-P- Coonelly said the Pirates plan to always be big spenders in the draft. However, both he and Huntington were surprisingly ambivalent, or even somewhat positive, about the introduction of a hard slotting system, which would set prices for draft picks and prevent the Pirates from spending big bucks on late-round picks like Zack Von Rosenberg and Colton Cain. Coonelly said that hard slotting would allow teams to use more of their budgets on actual major league players and not on guys who never make it. He also said the Pirates would find "other inefficiencies to exploit."
Huntington said something similar, saying that if hard slotting were instituted, the Pirates would just focus on other areas where they could "maximize their advantage."
Of course, if there are other inefficiencies to exploit, shouldn't the Pirates just be exploiting them now? Market inefficiencies aren't like steady girlfriends, where you'll be cheating on one if you go out with another one. You can exploit all the inefficiencies you like, as long as you can find them! Maybe they meant that the hard slotting system will present its own inefficiencies, but I doubt it, and it sounded like they were willing to give up without a fight on the Pirates' best hope of being competitive. As Vlad pointed out later, it could just be that they're resigned to the idea of the hard slotting system being instituted.
Coonelly also said there would be no chance of the Pirates going completely bonkers and spending an unprecedented amount of money in the last draft before hard slotting, if such a system were to be put into place.
-P- Huntington said that legally, he isn't allowed to share too many details of the negotiations with draft picks who went unsigned last year, like Dace Kime and Jason Hursh. He said, however, that they were "willing to take some chances" on players who might not sign, and that drafting high-upside players in the later rounds (I assume he meant guys like Jared Lakind and Ryan Hafner) gave the Pirates options in case earlier-round picks like Kime fell through.
-P- Coonelly said he doesn't worry about the talent gap between the blue-chip players currently in the majors (Andrew McCutchen, Pedro Alvarez) and young pitchers like Jameson Taillon, Stetson Allie and Luis Heredia, because the Bucs need to keep churning players through their farm system and can't leave players in the minors forever. He said the current strength of the farm system was pitchers who are nearly ready - Owens, Bryan Morris, Jeff Locke and Justin Wilson.
-P- Coonelly said that placing Heredia in the Gulf Coast League this year would be "pushing it," but that it wouldn't surprise him if Heredia earned a spot there.
-P- Contrary to rumor, Coonelly says, he did not veto the trade of Jason Bay to the Indians for Cliff Lee and others. That deal was discussed, however, and Coonelly says he did express reservations about dealing for Lee at that time, given Lee's poor performance and the possibility that the 2008 Pirates team could be competitive.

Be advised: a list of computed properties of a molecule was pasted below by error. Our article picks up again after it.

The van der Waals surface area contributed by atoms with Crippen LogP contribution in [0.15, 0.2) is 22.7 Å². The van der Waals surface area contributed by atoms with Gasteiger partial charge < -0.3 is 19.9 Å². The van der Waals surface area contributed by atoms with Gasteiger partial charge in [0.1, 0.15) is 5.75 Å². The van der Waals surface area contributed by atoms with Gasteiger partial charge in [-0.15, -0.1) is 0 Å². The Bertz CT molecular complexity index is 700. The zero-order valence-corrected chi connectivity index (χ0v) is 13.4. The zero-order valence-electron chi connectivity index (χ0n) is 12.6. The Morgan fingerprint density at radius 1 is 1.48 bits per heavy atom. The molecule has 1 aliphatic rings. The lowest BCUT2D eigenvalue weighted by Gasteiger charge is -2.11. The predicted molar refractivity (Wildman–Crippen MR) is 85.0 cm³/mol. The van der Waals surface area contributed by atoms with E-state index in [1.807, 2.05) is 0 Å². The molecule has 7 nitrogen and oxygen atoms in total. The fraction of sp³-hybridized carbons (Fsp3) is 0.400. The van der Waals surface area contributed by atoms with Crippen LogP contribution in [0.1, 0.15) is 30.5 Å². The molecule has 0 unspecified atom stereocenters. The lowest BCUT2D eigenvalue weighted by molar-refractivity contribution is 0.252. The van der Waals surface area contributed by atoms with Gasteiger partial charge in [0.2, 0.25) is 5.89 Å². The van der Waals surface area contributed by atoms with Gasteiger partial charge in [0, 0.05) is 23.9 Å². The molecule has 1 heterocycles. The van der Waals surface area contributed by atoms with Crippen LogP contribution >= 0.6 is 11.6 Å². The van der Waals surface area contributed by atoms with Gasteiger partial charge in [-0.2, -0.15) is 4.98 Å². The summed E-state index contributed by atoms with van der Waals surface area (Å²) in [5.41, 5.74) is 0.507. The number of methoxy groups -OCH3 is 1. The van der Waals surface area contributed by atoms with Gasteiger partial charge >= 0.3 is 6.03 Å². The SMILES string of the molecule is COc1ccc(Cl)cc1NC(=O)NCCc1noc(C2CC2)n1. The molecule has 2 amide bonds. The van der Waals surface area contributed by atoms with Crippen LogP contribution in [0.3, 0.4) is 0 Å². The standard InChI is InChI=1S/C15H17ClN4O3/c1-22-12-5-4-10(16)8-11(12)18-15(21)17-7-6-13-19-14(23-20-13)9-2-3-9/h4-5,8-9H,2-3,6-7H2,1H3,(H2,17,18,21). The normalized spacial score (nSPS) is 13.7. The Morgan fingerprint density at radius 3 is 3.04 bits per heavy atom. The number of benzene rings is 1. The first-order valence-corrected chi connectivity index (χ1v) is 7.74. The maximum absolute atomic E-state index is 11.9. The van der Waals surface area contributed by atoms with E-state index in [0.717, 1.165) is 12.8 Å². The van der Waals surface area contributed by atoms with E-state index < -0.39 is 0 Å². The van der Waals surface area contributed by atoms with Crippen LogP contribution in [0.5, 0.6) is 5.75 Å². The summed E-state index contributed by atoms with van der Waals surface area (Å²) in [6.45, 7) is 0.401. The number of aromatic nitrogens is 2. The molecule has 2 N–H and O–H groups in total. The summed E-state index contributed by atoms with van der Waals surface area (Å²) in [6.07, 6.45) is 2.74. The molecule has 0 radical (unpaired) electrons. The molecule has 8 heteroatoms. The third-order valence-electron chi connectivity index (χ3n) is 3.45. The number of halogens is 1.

-P- Coonelly says he would like to bring the Pirates' minor league affiliates to PNC Park to play games there occasionally.
-P- In the general audience Q+A, Hurdle made it clear that he wanted his starters to work deep into games to keep his bullpen fresh. In the Q+A with bloggers, Maholm said he would be fine with that, because "I'm not a happy camper if I only go six [innings] ... 110-120 pitches is a normal outing."
-P- Regarding the possibility of being traded in the next year, Maholm said, "I want to be with the team that wins here... I have no control over [being traded] ... If [the Pirates] want to approach me about staying, I'm all for it."
-P- Maholm said he did not adjust his pitching style due to the quality of the defense behind him, and said he was basically trying to get grounders no matter what. He did say, however, that he'd like to get more strikeouts this year, and he jokingly said he was embarrassed that a reliever, Joel Hanrahan, got almost as many strikeouts as he did.
There were a few more subjects that came up, and I added details about those in the comments, because I was taking notes when the questions began and thus am not positive I got the entire context of the remarks. So check the comments for more.
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Anyway, we had about ten minutes with Maholm and probably about 15 each with Huntington and Coonelly, so this is most of what we were able to get. Thanks to Matt Nordby from the Pirates, and I think probably also Tom from Rum Bunter, for making this happen.